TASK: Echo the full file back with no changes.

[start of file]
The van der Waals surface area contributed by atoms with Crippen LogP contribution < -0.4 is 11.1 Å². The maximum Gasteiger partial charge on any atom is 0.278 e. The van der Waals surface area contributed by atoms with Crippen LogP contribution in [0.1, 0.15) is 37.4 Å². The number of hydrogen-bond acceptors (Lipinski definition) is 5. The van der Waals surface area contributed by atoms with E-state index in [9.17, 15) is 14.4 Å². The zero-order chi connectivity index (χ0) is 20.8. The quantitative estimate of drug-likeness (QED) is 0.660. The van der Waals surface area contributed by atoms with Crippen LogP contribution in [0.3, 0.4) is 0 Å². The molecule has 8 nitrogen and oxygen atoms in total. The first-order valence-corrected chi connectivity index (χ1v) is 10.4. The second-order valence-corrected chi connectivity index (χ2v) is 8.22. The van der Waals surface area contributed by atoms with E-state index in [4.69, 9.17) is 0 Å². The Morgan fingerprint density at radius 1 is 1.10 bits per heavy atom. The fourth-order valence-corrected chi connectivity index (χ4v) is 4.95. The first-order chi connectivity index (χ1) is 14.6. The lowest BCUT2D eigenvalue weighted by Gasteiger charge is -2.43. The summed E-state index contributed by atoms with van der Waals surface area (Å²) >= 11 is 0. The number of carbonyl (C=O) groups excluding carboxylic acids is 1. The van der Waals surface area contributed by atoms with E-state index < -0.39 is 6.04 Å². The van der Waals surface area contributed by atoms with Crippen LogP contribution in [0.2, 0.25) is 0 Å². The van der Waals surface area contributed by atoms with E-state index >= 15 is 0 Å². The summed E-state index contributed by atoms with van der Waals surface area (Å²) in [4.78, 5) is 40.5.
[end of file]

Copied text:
The van der Waals surface area contributed by atoms with Crippen LogP contribution < -0.4 is 11.1 Å². The maximum Gasteiger partial charge on any atom is 0.278 e. The van der Waals surface area contributed by atoms with Crippen LogP contribution in [0.1, 0.15) is 37.4 Å². The number of hydrogen-bond acceptors (Lipinski definition) is 5. The van der Waals surface area contributed by atoms with E-state index in [9.17, 15) is 14.4 Å². The zero-order chi connectivity index (χ0) is 20.8. The quantitative estimate of drug-likeness (QED) is 0.660. The van der Waals surface area contributed by atoms with Crippen LogP contribution in [0.3, 0.4) is 0 Å². The molecule has 8 nitrogen and oxygen atoms in total. The first-order valence-corrected chi connectivity index (χ1v) is 10.4. The second-order valence-corrected chi connectivity index (χ2v) is 8.22. The van der Waals surface area contributed by atoms with E-state index in [4.69, 9.17) is 0 Å². The Morgan fingerprint density at radius 1 is 1.10 bits per heavy atom. The fourth-order valence-corrected chi connectivity index (χ4v) is 4.95. The first-order chi connectivity index (χ1) is 14.6. The lowest BCUT2D eigenvalue weighted by Gasteiger charge is -2.43. The summed E-state index contributed by atoms with van der Waals surface area (Å²) >= 11 is 0. The number of carbonyl (C=O) groups excluding carboxylic acids is 1. The van der Waals surface area contributed by atoms with E-state index < -0.39 is 6.04 Å². The van der Waals surface area contributed by atoms with Crippen LogP contribution in [0.2, 0.25) is 0 Å². The van der Waals surface area contributed by atoms with E-state index >= 15 is 0 Å². The summed E-state index contributed by atoms with van der Waals surface area (Å²) in [4.78, 5) is 40.5.